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Wednesday, 16 February, 2000, 02:14 GMT
Hellawell: No going soft on drugs

Hellawell and drugs Keith Hellawell pictured with some of the seized drugs

The UK's drugs czar, Keith Hellawell, is to insist the government has not "gone soft" on drugs and is determined to break the link between drugs and narcotics.

His comments come 10 days after he said the police should stop pursuing cannabis users and focus on hard drugs.

Mr Hellawell is to appear at Customs and Excise's National Investigation Service office in central London on Wednesday to report on successes in combating drugs smuggling.

The Paymaster General, Dawn Primarolo, is expected to congratulate Customs, who seized drugs with a total street value of 710m in 1998.

In his speech the government's anti-drugs co-ordinator will say: "There is no question of the government going soft on drugs. It has consistently shown a full commitment to tackling the complex problems associated with drug misuse."

In 1998 Mr Hellawell set out a 10-year strategy designed to break the link between drugs and crime. The government has underpinned it with an additional 250m over three years.

710m worth of drugs were seized by Customs last year
He will say: "One of the key performance targets of the strategy is to reduce drug-related crime by 25% by 2005 and 50% by 2008."

The 10-year anti-drugs strategy includes:

  • The introduction of a minimum sentence of seven years for those convicted of a third offence of supplying Class A drugs such as heroin or cocaine.

  • Proposals to extend drug testing to identify offenders who are committing crime in order to buy drugs.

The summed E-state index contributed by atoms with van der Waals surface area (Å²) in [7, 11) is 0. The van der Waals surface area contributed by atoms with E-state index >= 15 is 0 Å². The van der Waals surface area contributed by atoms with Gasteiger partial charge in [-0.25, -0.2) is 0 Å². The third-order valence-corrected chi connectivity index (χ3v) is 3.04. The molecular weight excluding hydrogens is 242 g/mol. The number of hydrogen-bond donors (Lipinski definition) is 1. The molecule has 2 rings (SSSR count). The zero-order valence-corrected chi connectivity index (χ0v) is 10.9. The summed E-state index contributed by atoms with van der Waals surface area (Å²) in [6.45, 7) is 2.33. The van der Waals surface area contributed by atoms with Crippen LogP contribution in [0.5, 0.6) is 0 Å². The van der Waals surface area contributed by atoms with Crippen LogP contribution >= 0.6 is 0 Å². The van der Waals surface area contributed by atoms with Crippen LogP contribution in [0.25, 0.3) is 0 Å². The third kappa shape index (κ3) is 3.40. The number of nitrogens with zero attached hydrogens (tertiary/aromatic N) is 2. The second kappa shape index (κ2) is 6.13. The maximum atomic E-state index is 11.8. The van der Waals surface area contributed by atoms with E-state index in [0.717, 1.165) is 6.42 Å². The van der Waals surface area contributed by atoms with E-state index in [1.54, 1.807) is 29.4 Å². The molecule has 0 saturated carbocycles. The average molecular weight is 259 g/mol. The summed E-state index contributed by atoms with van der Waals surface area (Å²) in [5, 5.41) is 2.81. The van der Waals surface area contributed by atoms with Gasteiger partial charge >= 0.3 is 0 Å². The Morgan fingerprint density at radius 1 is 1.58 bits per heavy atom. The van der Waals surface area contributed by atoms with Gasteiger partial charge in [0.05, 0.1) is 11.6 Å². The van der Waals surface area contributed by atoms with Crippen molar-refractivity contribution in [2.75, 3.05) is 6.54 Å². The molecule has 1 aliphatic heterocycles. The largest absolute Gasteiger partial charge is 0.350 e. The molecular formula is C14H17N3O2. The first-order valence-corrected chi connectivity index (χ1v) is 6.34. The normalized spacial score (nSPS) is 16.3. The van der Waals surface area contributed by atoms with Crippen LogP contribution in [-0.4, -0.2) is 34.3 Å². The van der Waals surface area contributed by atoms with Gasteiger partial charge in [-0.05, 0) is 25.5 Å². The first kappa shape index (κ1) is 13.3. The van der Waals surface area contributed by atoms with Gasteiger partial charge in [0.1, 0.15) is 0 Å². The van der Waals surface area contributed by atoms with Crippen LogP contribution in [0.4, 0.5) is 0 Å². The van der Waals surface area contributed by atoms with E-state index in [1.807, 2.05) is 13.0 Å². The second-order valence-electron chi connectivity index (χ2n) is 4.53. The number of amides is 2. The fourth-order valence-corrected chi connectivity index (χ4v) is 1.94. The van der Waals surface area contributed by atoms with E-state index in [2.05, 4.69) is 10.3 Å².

• The piloting of Drug Treatment and Testing Orders to force offenders to take detoxification treatment.

  • A 20m joint initiative with the police to accelerate the development of arrest referral schemes.

  • Mr Hellawell wants police to deprioritise cannabis users
    Mr Hellawell will say: "Although we are only two years into the strategy, I am already pleased to note some early indications which suggest that the government's policies are already having a positive effect."

    He is due to give these examples:

  • A reduction in the rate of positive mandatory drug tests in prisons from 24% in 1996/97 to 18% in 1998/99.

  • The average number of crimes committed by offenders on the Drug Treatment and Testing Orders fell by up to 90%.

  • Independent research suggesting the number of 14 and 15-year-olds who experimented with illegal substances fell from 32% in 1996 to 26% in 1998.

    Mr Hellawell will say combating drugs was a huge task and people should not expect overnight results.

    But he adds: ""The progress to date is encouraging and I am convinced that the commitment, co-operation and willingness to work together at national and local level will help to create a healthier and safer society."

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